Research

Protestant parole officer's directory of contacts in various cities and rough notes on visits to paroled inmates

Held by the New York State Archives


Overview of the Records

Repository:

New York State Archives

New York State Education Department

Cultural Education Center

Albany, NY 12230

Summary:
Chaplains served as parole officers for inmates. This volumes which varies in content, consists of a directory of Protestant clergy, judges, police officers, and others in various cities (provides city, name, address, position); and notes on visits to parolees including monthly count of parolees visited at homes (number of parolees visited, employed, violating parole) and lists of boys and girls parolees (name, where visited, parole date, inmate number). Records are restricted.
Creator:
Title:
Quantity:
0.1 cu. ft. (1 volume)
Inclusive Dates:
1893-1902 and n.d
Series Number:
A3147

Arrangement

Directory:Rough alphabetical by name of city.

Count of parolees visited:Chronological by month visited.

List of parolees visited:Eclectic arrangement.

Scope and Content Note

The Protestant Chaplain, who also served as parole officer for Protestant inmates, used this volume for different purposes at various times.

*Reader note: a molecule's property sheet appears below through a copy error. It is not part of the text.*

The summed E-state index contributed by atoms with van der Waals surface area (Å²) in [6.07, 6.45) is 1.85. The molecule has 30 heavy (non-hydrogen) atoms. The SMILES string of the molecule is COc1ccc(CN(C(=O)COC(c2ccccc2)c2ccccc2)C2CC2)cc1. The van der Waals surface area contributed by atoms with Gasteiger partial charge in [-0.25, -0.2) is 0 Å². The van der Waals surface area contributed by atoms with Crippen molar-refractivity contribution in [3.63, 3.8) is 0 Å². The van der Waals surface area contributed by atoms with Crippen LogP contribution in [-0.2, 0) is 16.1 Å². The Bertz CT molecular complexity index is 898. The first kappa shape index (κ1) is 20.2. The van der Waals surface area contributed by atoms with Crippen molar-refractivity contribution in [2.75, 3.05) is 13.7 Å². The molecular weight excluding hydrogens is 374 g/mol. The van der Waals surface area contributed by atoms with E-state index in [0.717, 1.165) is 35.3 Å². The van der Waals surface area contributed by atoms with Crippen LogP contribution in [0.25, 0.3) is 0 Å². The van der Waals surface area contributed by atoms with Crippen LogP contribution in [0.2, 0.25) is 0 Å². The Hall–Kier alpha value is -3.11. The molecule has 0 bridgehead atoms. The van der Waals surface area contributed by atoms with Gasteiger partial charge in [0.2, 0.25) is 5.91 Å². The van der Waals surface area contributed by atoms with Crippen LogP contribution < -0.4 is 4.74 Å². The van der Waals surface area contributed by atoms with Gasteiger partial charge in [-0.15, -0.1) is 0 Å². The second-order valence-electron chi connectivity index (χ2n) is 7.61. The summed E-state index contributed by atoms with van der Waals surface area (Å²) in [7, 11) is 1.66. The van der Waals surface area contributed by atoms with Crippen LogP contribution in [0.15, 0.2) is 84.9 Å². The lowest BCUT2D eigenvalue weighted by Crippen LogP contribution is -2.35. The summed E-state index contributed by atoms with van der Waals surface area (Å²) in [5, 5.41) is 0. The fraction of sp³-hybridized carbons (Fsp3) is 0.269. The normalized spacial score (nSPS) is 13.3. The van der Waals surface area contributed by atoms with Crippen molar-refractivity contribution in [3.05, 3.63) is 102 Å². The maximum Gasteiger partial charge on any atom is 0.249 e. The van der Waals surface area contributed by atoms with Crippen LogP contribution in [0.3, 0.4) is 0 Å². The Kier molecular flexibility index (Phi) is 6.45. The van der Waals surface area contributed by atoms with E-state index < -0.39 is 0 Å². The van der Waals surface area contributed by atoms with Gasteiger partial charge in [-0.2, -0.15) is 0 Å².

Initially it was used as a directory of Protestant clergymen, judges, police officers, and others in various cities. These are probably persons with whom the parole officer had some contact in carrying out his duties toward parolees in each city. Each entry in the directory provides: name of city; name of person; address; name of church (if a clergymen); and position, e.g. justice, chief of police, superintendent of poor (if not a clergymen). The rough notes on parole visits are written on pages between sets of alphabetical directory entries and include two types of records: 1. Counts of the number of parolees visited at home each month during specified years (1893-1897) running from October to October: years; month; number of boys and girls visited; number of boys and girls returned to the institution for parole violations; number of boys and girls found employed; and number of boys and girls paroled (1895-1896 and 1896-1897 only). 2. Lists of paroled girls and boys, probably those visited by the parole officer (1901-1902): name; if visited at home (H) or at employer's (E); parole date; inmate number; and page in book B (Volume 2) of Parole Agents' Registers of Occupation and Conduct of Paroled Inmates, series A3144, on which further parole information on the inmate can be found.

Institution bylaws direct the Parole Agents to visit paroled inmates to ensure that the terms of parole are being adhered to and to keep records of the visits.

Use of Records

Access Restrictions

Restricted in accordance with Executive Law, Section 501-c(1)(b), relating to confidentiality of individuals in custody of the Division for Youth (now Office of Children and Family Services).

Custodial History

The Department of Social Welfare placed these records on loan to the Syracuse University Library from 1960-1977.

Access Terms

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